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Keeping the Faith The Newsletter of the Interfaith Working Group
April 2004

The Marriage Revolution Continues

The Massachusetts legislature held a Constitutional Convention on March 11, adjourning until March 29 without agreeing on an amendment to take civil marriage rights away from same-gender couples, but with an agreement to debate an amendment that would replace civil marriage for same-gender couples with civil unions. Most observers believed this amendment would be further amended or replaced, but on the 29th it was rapidly pushed through with a margin of five votes, and will be voted on again by the next legislature in 2005, and if it passes then it will go on the ballot in 2006. However, barring further legal action or refusal by the Governor, the state will start issuing marriage licenses on May 17.

On March 11 California’s Supreme Court voted unanimously to order San Francisco to stop issuing marriage licenses until a court case can be heard. Thousands of couples have been married since February 12.

New York City’s Rabbi Ellen Lippmann, founder of Kolot Chayeinu, and Rev. Pat Bumgardner, of Metropolitan Community Church of New York, performed marriages for three same-gender couples on the steps of New York's City Hall on March 18 in solidarity with the Revs. Kay Greenleaf and Dawn Sangrey, Unitarian Universalist ministers who were charged by the local DA on March 15 for performing civil marriage ceremonies in New Paltz, NY. The ministers had taken over from the mayor of New Paltz. who was under a court order to stop performing same-gender marriages. Another twenty-five couples were married in New Paltz on March 20, this time by six Unitarian Universalist ministers: Rev. Greenleaf and the Revs. Charles Bluestien-Ortman, Barbara Fast, Debra Haffner, Katherine Hepler and Carol Huston.

Quebec joined Ontario and British Columbia on March 19 as the third Canadian province with legal marriage for same-gender couples.

The Benton County (OR) Board of Commissioners, acting on a request from the Governor not to start issuing marriage licenses to same-gender couples on March 24 as they had originally voted to do on March 17, decided instead to completely stop issuing all marriage licenses to couples, regardless of gender. Benton County was originally following the lead of Multnomah County (Portland) whose County Commissioners announced March 15 that they would continue to issue licenses to same-gender couples, despite an opinion from the Oregon Attorney General that the practice was illegal but that the law was probably unconstitutional. Over 2,000 couples have received licenses in Multnomah County since March 3.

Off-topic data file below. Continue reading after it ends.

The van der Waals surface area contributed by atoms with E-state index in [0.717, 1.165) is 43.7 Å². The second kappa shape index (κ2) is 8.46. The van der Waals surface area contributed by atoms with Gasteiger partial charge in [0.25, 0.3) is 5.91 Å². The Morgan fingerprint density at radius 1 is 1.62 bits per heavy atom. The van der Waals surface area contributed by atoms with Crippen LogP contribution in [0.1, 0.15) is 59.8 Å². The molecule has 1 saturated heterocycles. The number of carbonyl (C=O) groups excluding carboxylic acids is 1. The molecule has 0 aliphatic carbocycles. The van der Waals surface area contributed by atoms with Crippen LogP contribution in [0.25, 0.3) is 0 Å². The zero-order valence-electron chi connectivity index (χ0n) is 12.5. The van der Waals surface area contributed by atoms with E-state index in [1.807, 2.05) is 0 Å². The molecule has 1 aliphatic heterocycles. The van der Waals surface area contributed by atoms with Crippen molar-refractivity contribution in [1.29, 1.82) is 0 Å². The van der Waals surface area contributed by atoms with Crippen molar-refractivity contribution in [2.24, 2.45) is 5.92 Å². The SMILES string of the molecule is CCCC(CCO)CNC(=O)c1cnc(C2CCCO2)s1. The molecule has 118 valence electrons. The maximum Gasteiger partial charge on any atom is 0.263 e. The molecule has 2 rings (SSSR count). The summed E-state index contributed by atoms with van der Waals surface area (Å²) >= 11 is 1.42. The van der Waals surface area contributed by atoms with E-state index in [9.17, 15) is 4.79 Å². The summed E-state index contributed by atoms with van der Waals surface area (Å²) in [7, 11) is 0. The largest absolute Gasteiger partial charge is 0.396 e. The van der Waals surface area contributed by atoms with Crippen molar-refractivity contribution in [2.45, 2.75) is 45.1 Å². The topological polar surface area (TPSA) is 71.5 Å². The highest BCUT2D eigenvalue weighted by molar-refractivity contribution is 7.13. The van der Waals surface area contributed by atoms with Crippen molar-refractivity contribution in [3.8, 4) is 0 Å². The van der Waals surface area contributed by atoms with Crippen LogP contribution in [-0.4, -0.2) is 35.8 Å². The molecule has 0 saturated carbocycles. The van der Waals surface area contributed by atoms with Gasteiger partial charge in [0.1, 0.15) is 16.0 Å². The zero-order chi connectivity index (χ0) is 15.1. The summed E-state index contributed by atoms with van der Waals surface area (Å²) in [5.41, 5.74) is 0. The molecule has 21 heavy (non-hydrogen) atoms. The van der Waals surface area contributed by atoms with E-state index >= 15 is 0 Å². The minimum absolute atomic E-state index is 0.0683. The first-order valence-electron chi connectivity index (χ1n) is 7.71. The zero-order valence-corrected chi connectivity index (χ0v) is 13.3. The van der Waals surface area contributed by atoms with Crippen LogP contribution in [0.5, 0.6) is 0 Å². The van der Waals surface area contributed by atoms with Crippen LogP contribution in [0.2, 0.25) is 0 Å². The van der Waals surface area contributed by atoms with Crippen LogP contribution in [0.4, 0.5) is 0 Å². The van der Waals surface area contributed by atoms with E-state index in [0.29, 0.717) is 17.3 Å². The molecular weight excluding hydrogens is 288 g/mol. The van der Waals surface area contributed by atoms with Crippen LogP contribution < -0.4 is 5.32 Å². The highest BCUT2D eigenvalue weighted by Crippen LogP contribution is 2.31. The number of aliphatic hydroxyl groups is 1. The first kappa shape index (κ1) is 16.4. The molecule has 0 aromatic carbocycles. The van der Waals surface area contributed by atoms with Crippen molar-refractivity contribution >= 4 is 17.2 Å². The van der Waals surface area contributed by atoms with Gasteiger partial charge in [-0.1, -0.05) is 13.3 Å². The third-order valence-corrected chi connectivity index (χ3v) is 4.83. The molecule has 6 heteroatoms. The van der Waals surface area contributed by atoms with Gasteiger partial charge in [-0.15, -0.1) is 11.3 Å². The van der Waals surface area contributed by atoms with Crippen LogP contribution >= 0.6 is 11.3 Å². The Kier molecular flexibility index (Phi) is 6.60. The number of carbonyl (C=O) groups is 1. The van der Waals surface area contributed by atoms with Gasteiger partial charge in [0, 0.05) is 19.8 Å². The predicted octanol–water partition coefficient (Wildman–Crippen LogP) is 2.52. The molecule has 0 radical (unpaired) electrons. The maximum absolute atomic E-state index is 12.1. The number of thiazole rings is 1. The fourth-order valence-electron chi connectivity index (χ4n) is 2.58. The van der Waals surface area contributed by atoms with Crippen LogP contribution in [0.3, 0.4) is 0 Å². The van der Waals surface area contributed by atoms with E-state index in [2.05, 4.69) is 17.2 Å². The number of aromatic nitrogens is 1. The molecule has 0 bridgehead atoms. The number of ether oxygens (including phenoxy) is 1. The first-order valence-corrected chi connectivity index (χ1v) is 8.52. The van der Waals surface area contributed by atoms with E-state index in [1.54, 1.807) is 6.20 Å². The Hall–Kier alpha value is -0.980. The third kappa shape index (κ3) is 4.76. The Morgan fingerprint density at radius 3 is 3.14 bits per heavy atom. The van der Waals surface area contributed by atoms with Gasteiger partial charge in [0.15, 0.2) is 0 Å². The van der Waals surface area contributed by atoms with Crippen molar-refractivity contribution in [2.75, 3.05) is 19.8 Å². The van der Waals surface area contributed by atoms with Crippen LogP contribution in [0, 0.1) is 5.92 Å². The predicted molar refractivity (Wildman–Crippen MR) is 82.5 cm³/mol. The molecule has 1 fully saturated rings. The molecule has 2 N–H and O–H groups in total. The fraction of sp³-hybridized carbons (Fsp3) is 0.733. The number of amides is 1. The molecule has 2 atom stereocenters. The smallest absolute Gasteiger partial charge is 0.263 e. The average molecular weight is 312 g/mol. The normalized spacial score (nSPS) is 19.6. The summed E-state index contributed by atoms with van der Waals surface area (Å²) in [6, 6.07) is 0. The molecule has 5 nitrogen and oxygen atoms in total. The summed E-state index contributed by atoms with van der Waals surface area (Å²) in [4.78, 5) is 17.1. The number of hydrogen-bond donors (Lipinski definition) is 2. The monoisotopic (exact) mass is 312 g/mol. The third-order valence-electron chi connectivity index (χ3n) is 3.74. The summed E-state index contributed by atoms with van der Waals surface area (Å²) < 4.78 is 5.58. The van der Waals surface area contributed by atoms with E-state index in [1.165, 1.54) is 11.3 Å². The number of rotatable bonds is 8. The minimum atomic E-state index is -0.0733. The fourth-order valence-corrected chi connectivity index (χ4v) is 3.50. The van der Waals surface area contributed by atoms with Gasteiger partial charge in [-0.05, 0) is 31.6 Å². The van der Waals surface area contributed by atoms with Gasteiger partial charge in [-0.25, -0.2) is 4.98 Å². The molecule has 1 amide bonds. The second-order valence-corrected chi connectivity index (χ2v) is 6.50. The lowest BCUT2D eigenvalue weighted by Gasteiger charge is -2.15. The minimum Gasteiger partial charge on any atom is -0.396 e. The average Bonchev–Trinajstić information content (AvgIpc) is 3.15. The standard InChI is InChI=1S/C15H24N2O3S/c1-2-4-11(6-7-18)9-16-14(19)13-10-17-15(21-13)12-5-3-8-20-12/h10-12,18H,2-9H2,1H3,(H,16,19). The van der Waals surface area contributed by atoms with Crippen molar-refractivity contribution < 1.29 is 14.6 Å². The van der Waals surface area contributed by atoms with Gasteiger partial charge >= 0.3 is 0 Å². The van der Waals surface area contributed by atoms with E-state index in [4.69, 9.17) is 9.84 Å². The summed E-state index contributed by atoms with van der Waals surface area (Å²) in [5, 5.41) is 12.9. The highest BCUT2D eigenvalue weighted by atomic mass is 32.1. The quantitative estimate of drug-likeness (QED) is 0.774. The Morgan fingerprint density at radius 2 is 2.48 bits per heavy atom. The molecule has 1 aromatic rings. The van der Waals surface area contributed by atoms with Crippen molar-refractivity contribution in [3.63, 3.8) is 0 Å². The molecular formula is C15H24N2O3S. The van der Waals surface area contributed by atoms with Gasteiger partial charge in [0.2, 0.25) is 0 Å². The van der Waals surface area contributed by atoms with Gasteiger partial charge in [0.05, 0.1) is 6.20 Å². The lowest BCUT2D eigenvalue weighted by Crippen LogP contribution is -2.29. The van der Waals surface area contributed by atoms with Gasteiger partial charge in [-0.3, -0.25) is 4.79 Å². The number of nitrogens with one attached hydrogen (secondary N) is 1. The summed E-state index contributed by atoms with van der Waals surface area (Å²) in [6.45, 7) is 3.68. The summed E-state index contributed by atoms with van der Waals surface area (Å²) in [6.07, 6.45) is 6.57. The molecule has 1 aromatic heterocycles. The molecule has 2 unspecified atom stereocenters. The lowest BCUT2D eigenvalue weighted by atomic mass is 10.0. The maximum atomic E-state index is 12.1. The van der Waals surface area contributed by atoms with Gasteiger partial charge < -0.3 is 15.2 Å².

Report from Boston

IWG Co-coordinator Chris Purdom was in Boston with the National Religious Leadership Roundtable for GLBT Equality before and during the March 11 Massachusetts Constitutional Convention.

On March 9 the Roundtable and Religious Coalition for the Freedom to Marry (RCFM, over 500 religious leaders and congregations in Massachusetts) held an interfaith service at Emmanuel Church, Boston. Following an opening prayer from Dhumavati of Kashi Ashram remarks were delivered by Rabbi Devon Lerner, RCFM co-chair; former United Methodist Minister Jimmy Creech, Soulforce co-chair, defrocked for presiding at weddings of same-gender couples; and state Rep. Byron Rushing, an African-American Episcopalian, who reminded the audience that GLBT people were part of a long tradition of marginalized and oppressed groups who read "We the people" and said "we are in the we."

On March 10 clergy from Massachusetts visited their legislators at the State House to talk about marriage, accompanied by visitors from the Roundtable. The side of the building housing the Unitarian Universalist Association office on Beacon Hill, next to the State House and very visible from it, was festooned with rainbow flags and a giant banner reading, "Civil Marriage is a Civil Right." That evening an estimated 1,000 people joined in a candlelight vigil on the State House steps, across Beacon Street, and down into Boston Common.

On the day of the convention hundreds of demonstrators both for and against amending the state Constitution began to gather on both sides of Beacon Street in front of the State House well before the Convention was to open at 2 pm. There was no attempt by the police to separate the crowd into factions so people of many different views were mixed together on the sidewalk on both sides of the street, and throughout the day there were heated conversations, confrontations and competing chants. A large group of opponents of equal marriage rights established themselves in front of the unused main gate and hoisted a bright orange "Jesus is Lord" sign over it. Many of them were carrying large signs that said "Gay ‘Marriage’ No. Jesus Yes. Gay ‘Civil Unions’ No." and periodically chanted "Jesus" over and over (to which others in the crowd responded by chanting "loves queers" after each "Jesus.") Several pro-GLBT folks carrying rainbow flags mixed themselves in among this group, leading to some rather confusing photographs and captions in the media.